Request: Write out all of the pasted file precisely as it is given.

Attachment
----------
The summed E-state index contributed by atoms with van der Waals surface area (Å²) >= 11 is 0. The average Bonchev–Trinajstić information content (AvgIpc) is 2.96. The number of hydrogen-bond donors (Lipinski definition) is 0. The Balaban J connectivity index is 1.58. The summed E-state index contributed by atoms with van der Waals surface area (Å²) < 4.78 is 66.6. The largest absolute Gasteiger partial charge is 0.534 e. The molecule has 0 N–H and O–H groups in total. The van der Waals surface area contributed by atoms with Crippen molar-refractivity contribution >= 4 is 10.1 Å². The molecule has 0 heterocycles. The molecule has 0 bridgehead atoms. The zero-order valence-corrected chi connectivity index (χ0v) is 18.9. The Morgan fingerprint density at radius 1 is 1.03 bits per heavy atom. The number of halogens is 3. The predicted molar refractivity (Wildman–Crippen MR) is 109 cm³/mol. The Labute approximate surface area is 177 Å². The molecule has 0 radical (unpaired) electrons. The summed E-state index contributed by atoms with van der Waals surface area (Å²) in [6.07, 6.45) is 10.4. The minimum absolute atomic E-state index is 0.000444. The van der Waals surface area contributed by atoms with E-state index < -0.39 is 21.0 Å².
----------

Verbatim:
The summed E-state index contributed by atoms with van der Waals surface area (Å²) >= 11 is 0. The average Bonchev–Trinajstić information content (AvgIpc) is 2.96. The number of hydrogen-bond donors (Lipinski definition) is 0. The Balaban J connectivity index is 1.58. The summed E-state index contributed by atoms with van der Waals surface area (Å²) < 4.78 is 66.6. The largest absolute Gasteiger partial charge is 0.534 e. The molecule has 0 N–H and O–H groups in total. The van der Waals surface area contributed by atoms with Crippen molar-refractivity contribution >= 4 is 10.1 Å². The molecule has 0 heterocycles. The molecule has 0 bridgehead atoms. The zero-order valence-corrected chi connectivity index (χ0v) is 18.9. The Morgan fingerprint density at radius 1 is 1.03 bits per heavy atom. The number of halogens is 3. The predicted molar refractivity (Wildman–Crippen MR) is 109 cm³/mol. The Labute approximate surface area is 177 Å². The molecule has 0 radical (unpaired) electrons. The summed E-state index contributed by atoms with van der Waals surface area (Å²) in [6.07, 6.45) is 10.4. The minimum absolute atomic E-state index is 0.000444. The van der Waals surface area contributed by atoms with E-state index < -0.39 is 21.0 Å².